Anti-inflammatory drugs, convalescent plasma therapy are opined to be the next-best treatments; AI, ML, Big Data and IoT emerge as powerful tools
Course5 Intelligence, a leading analytics and AI solutions provider headquartered in India, released a research report that provides insights and perspectives on the diagnostics and treatment of COVID-19. The COVID-19 Report encapsulates feedback collected through focussed interviews with 30 leading physicians and infectious disease specialists across six countries i.e., US, Germany, France, Italy, Spain and UK to understand key challenges in the diagnosis and treatment of the disease.
According to the report, 73 per cent doctors cited ‘antiviral agents’ as the most effective therapy for treating COVID-19. Using ‘anti-inflammatory’ drugs to treat patients was found to be the second-best alternative by around 13 per cent of the doctors, followed by ‘convalescent plasma’ therapy, across the surveyed countries. The only exception was Italy, where physicians found ‘convalescent plasma’ therapy more promising than any other treatment.
While surveying the challenges faced by physicians in diagnosing COVID-19 patients, 63 per cent doctors were of the view that ‘sensitivity and specificity issues with testing kits’ is the biggest challenge in diagnosis, followed by ‘restrictive criteria on who should be tested’ which received 60 per cent votes. ‘Shortage of testing kits’ and ‘turnaround time for processing’ were viewed as the next biggest challenges.
On the other hand, 80 per cent physicians cited ‘ineffective therapies’ as the principal challenge in treating COVID-19 patients. ‘Large affected population’ and ‘insufficient or late diagnosis’ were the second and third biggest challenges and received 70 and 50 per cent votes respectively. Interestingly in Germany, 50 per cent of the doctors voted for ‘insurance coverage’ as the second biggest challenge in treating patients affected with COVID-19.
The report further notes that several regulatory agencies around the world such as US Food and Drug Administration (US FDA) and the European Medicines Agency (EMA) among others have been issuing new guidance to help accelerate development and approval of diagnostic tests, therapies and vaccines for COVID-19. This guidance ranges from emergency use authorisation and expedited regulatory reviews and approvals to assist with clinical trial design.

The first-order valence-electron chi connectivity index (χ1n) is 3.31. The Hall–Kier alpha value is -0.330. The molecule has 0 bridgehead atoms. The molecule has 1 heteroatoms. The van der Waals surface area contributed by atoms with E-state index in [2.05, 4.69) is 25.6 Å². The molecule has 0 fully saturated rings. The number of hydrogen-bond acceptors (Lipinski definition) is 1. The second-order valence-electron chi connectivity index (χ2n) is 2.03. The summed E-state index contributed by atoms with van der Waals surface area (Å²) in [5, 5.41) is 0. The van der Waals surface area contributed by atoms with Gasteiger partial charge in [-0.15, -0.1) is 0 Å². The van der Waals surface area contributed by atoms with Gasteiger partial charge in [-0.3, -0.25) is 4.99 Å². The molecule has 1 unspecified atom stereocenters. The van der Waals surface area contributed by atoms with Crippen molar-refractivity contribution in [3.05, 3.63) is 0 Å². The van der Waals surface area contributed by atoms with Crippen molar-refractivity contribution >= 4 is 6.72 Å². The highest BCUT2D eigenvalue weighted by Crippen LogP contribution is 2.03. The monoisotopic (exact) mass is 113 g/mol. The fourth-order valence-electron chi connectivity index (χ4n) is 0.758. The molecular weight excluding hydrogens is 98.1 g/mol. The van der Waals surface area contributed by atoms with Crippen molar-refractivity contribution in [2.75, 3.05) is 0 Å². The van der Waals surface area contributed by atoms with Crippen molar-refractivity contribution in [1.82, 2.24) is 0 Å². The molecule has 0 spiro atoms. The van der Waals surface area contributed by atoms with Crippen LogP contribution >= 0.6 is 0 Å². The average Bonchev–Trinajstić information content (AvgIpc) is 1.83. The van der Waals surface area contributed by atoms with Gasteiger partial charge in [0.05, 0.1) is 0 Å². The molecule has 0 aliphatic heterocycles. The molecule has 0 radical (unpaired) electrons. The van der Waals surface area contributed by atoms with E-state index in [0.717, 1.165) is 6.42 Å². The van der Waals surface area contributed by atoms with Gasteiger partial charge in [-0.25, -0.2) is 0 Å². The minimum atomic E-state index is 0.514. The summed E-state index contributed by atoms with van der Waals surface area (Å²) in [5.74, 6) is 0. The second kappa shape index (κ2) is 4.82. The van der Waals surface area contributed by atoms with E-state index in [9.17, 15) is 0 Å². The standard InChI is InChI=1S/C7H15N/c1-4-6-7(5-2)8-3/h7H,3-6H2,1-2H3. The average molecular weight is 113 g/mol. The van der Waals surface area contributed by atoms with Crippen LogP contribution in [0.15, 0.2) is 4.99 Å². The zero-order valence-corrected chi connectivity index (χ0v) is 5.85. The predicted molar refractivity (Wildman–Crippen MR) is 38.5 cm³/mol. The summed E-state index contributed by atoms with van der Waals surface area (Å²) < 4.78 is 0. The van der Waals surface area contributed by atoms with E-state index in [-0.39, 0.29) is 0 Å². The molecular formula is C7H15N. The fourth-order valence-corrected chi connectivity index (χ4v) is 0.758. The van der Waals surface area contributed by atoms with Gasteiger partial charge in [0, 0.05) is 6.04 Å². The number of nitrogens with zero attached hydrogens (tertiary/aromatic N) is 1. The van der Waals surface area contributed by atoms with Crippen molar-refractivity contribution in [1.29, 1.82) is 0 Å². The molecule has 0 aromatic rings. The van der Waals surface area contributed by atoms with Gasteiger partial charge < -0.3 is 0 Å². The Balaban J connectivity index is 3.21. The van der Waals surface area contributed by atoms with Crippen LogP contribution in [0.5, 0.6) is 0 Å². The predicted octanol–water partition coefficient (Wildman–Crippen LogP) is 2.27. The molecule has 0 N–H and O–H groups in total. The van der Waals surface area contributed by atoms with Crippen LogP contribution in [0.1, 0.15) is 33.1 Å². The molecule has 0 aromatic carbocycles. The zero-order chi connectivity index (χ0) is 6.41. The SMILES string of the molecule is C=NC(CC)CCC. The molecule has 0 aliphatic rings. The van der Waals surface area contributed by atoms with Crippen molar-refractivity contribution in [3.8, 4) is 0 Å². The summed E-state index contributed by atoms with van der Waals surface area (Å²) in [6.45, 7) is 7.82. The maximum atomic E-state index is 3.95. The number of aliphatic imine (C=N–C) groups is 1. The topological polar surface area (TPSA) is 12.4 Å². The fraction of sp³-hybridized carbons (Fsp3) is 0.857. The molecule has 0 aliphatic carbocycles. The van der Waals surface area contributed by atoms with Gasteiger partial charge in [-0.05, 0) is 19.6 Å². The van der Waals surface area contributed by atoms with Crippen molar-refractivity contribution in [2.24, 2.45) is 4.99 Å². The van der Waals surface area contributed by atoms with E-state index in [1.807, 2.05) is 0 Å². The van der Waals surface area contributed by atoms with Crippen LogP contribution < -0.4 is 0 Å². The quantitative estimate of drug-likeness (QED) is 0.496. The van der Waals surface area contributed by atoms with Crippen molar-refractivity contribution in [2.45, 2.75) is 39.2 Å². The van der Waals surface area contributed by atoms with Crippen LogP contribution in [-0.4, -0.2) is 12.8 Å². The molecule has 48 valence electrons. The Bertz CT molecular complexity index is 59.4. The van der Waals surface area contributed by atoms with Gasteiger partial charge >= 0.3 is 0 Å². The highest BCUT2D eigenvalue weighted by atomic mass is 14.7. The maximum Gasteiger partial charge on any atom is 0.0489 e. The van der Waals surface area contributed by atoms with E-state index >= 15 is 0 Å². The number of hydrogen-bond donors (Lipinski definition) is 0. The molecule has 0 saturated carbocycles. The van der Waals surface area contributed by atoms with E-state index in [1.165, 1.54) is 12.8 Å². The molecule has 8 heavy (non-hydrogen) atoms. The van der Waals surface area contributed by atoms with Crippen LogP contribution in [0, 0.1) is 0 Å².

The global fight against COVID-19 has found powerful tools in the form Artificial Intelligence, Machine Learning, Big Data and IoT technologies that are playing a key role in drug discovery and development, diagnostics, disease awareness and monitoring, and patient and resource management. These transformative technologies, both separately and in combination with each other, have enabled real-time collection and analysis and transmission of data. The data, along with the devices themselves, create the Internet of Medical Things (IoMT), which when coupled with other digital technologies, establishes a highly interconnected digital ecosystem that collects real-time data to be used by AI to comprehend healthcare trends, design innovative new drugs and predict treatment outcomes.
Ashwin Mittal, CEO of Course5 Intelligence, said, “The report gives an insight into the most recent medical, regulatory, and technological advances in our global response against the COVID-19 pandemic. The global healthcare system has shown tremendous resilience over the past few months with collaborations between pharmaceutical companies, research institutes, public health bodies and governments like never before. Our report is designed to help and to provide useful insights to all of these stakeholders in the fight against the pandemic. While the fight is far from over, our collective resolution coupled with technological advancements makes us hopeful for a brighter tomorrow.”
Course5’s COVID-19 report maps the pathology of the disease, advances in diagnostics, therapeutic interventions covering treatment and vaccines, and the role of AI and digital technologies in the fight against the pandemic. The report also compares COVID-19 with SARS and MERS and tries to draw lessons learned from past epidemics to aid policymaking during COVID-19.